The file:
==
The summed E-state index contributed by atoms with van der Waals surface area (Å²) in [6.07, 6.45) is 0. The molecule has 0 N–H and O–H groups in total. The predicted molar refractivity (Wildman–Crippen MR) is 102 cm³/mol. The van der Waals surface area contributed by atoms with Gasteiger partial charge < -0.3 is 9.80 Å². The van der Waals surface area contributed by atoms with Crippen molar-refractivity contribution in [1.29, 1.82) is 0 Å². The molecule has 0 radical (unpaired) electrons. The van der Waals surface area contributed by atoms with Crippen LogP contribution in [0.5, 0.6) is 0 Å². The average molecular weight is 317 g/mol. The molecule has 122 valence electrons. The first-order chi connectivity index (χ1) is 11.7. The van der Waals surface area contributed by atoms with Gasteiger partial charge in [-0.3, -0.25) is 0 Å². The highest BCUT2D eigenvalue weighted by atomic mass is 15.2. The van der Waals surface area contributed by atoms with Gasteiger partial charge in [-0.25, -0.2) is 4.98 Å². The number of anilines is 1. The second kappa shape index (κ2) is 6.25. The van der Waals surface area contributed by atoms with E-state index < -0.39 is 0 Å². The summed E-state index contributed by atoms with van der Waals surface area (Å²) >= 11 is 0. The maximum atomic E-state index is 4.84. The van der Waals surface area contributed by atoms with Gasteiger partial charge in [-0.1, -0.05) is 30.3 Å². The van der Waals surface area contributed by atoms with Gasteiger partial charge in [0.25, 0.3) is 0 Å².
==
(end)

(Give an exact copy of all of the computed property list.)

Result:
The summed E-state index contributed by atoms with van der Waals surface area (Å²) in [6.07, 6.45) is 0. The molecule has 0 N–H and O–H groups in total. The predicted molar refractivity (Wildman–Crippen MR) is 102 cm³/mol. The van der Waals surface area contributed by atoms with Gasteiger partial charge < -0.3 is 9.80 Å². The van der Waals surface area contributed by atoms with Crippen molar-refractivity contribution in [1.29, 1.82) is 0 Å². The molecule has 0 radical (unpaired) electrons. The van der Waals surface area contributed by atoms with Crippen LogP contribution in [0.5, 0.6) is 0 Å². The average molecular weight is 317 g/mol. The molecule has 122 valence electrons. The first-order chi connectivity index (χ1) is 11.7. The van der Waals surface area contributed by atoms with Gasteiger partial charge in [-0.3, -0.25) is 0 Å². The highest BCUT2D eigenvalue weighted by atomic mass is 15.2. The van der Waals surface area contributed by atoms with Gasteiger partial charge in [-0.25, -0.2) is 4.98 Å². The number of anilines is 1. The second kappa shape index (κ2) is 6.25. The van der Waals surface area contributed by atoms with E-state index < -0.39 is 0 Å². The summed E-state index contributed by atoms with van der Waals surface area (Å²) >= 11 is 0. The maximum atomic E-state index is 4.84. The van der Waals surface area contributed by atoms with Gasteiger partial charge in [-0.1, -0.05) is 30.3 Å². The van der Waals surface area contributed by atoms with Gasteiger partial charge in [0.25, 0.3) is 0 Å².